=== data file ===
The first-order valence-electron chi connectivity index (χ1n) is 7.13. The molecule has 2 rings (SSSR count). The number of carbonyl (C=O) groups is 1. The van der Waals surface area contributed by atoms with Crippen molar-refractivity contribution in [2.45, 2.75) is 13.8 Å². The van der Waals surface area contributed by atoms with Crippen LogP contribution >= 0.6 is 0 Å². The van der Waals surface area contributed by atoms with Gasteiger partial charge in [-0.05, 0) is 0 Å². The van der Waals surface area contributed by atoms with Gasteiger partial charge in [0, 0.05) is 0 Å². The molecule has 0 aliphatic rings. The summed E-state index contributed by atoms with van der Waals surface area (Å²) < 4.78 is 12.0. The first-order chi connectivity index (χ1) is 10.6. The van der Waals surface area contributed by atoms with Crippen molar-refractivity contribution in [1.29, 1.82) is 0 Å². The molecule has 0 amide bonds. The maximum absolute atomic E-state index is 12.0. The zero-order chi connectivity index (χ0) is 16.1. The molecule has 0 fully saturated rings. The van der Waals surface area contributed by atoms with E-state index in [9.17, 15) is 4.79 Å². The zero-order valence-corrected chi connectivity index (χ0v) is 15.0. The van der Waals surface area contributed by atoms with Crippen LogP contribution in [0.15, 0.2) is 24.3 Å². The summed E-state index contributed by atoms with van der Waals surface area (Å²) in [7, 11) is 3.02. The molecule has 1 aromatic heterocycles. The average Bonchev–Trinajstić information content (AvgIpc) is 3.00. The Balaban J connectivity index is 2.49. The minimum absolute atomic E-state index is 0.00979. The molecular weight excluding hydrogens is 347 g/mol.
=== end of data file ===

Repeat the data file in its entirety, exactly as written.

The first-order valence-electron chi connectivity index (χ1n) is 7.13. The molecule has 2 rings (SSSR count). The number of carbonyl (C=O) groups is 1. The van der Waals surface area contributed by atoms with Crippen molar-refractivity contribution in [2.45, 2.75) is 13.8 Å². The van der Waals surface area contributed by atoms with Crippen LogP contribution >= 0.6 is 0 Å². The van der Waals surface area contributed by atoms with Gasteiger partial charge in [-0.05, 0) is 0 Å². The van der Waals surface area contributed by atoms with Gasteiger partial charge in [0, 0.05) is 0 Å². The molecule has 0 aliphatic rings. The summed E-state index contributed by atoms with van der Waals surface area (Å²) < 4.78 is 12.0. The first-order chi connectivity index (χ1) is 10.6. The van der Waals surface area contributed by atoms with Crippen molar-refractivity contribution in [1.29, 1.82) is 0 Å². The molecule has 0 amide bonds. The maximum absolute atomic E-state index is 12.0. The zero-order chi connectivity index (χ0) is 16.1. The molecule has 0 fully saturated rings. The van der Waals surface area contributed by atoms with E-state index in [9.17, 15) is 4.79 Å². The zero-order valence-corrected chi connectivity index (χ0v) is 15.0. The van der Waals surface area contributed by atoms with Crippen LogP contribution in [0.15, 0.2) is 24.3 Å². The summed E-state index contributed by atoms with van der Waals surface area (Å²) in [7, 11) is 3.02. The molecule has 1 aromatic heterocycles. The average Bonchev–Trinajstić information content (AvgIpc) is 3.00. The Balaban J connectivity index is 2.49. The minimum absolute atomic E-state index is 0.00979. The molecular weight excluding hydrogens is 347 g/mol.